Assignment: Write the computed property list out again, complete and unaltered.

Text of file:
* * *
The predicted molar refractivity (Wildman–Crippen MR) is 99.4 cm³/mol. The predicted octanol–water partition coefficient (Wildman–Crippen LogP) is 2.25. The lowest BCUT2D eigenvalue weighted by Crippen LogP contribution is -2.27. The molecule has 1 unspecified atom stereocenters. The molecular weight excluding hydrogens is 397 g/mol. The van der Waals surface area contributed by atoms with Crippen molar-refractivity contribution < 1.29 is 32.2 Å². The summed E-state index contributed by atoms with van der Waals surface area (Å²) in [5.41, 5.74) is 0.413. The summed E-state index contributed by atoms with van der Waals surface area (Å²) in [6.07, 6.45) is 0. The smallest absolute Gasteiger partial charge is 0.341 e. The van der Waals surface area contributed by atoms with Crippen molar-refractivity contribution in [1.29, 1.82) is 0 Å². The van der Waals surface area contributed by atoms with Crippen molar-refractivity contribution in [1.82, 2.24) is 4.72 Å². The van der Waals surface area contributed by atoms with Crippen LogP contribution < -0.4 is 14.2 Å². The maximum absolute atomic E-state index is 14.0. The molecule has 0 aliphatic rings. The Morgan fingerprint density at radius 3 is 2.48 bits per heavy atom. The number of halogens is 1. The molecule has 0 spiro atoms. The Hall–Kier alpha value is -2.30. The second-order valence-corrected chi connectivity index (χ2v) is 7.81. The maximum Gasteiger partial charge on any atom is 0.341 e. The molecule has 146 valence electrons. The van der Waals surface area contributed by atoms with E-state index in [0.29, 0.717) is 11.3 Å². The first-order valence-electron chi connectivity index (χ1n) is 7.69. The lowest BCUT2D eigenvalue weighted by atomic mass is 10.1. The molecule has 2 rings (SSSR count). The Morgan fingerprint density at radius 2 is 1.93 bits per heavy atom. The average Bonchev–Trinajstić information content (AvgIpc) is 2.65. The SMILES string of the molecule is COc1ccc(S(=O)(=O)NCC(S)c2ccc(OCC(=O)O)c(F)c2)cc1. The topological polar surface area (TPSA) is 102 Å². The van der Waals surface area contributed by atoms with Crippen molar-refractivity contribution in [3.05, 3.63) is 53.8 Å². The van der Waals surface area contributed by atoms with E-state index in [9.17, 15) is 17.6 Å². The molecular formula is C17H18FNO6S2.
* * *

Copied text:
The predicted molar refractivity (Wildman–Crippen MR) is 99.4 cm³/mol. The predicted octanol–water partition coefficient (Wildman–Crippen LogP) is 2.25. The lowest BCUT2D eigenvalue weighted by Crippen LogP contribution is -2.27. The molecule has 1 unspecified atom stereocenters. The molecular weight excluding hydrogens is 397 g/mol. The van der Waals surface area contributed by atoms with Crippen molar-refractivity contribution < 1.29 is 32.2 Å². The summed E-state index contributed by atoms with van der Waals surface area (Å²) in [5.41, 5.74) is 0.413. The summed E-state index contributed by atoms with van der Waals surface area (Å²) in [6.07, 6.45) is 0. The smallest absolute Gasteiger partial charge is 0.341 e. The van der Waals surface area contributed by atoms with Crippen molar-refractivity contribution in [1.29, 1.82) is 0 Å². The van der Waals surface area contributed by atoms with Crippen molar-refractivity contribution in [1.82, 2.24) is 4.72 Å². The van der Waals surface area contributed by atoms with Crippen LogP contribution < -0.4 is 14.2 Å². The maximum absolute atomic E-state index is 14.0. The molecule has 0 aliphatic rings. The Morgan fingerprint density at radius 3 is 2.48 bits per heavy atom. The number of halogens is 1. The molecule has 0 spiro atoms. The Hall–Kier alpha value is -2.30. The second-order valence-corrected chi connectivity index (χ2v) is 7.81. The maximum Gasteiger partial charge on any atom is 0.341 e. The molecule has 146 valence electrons. The van der Waals surface area contributed by atoms with E-state index in [0.29, 0.717) is 11.3 Å². The first-order valence-electron chi connectivity index (χ1n) is 7.69. The lowest BCUT2D eigenvalue weighted by atomic mass is 10.1. The molecule has 2 rings (SSSR count). The Morgan fingerprint density at radius 2 is 1.93 bits per heavy atom. The average Bonchev–Trinajstić information content (AvgIpc) is 2.65. The SMILES string of the molecule is COc1ccc(S(=O)(=O)NCC(S)c2ccc(OCC(=O)O)c(F)c2)cc1. The topological polar surface area (TPSA) is 102 Å². The van der Waals surface area contributed by atoms with Crippen molar-refractivity contribution in [3.05, 3.63) is 53.8 Å². The van der Waals surface area contributed by atoms with E-state index in [9.17, 15) is 17.6 Å². The molecular formula is C17H18FNO6S2.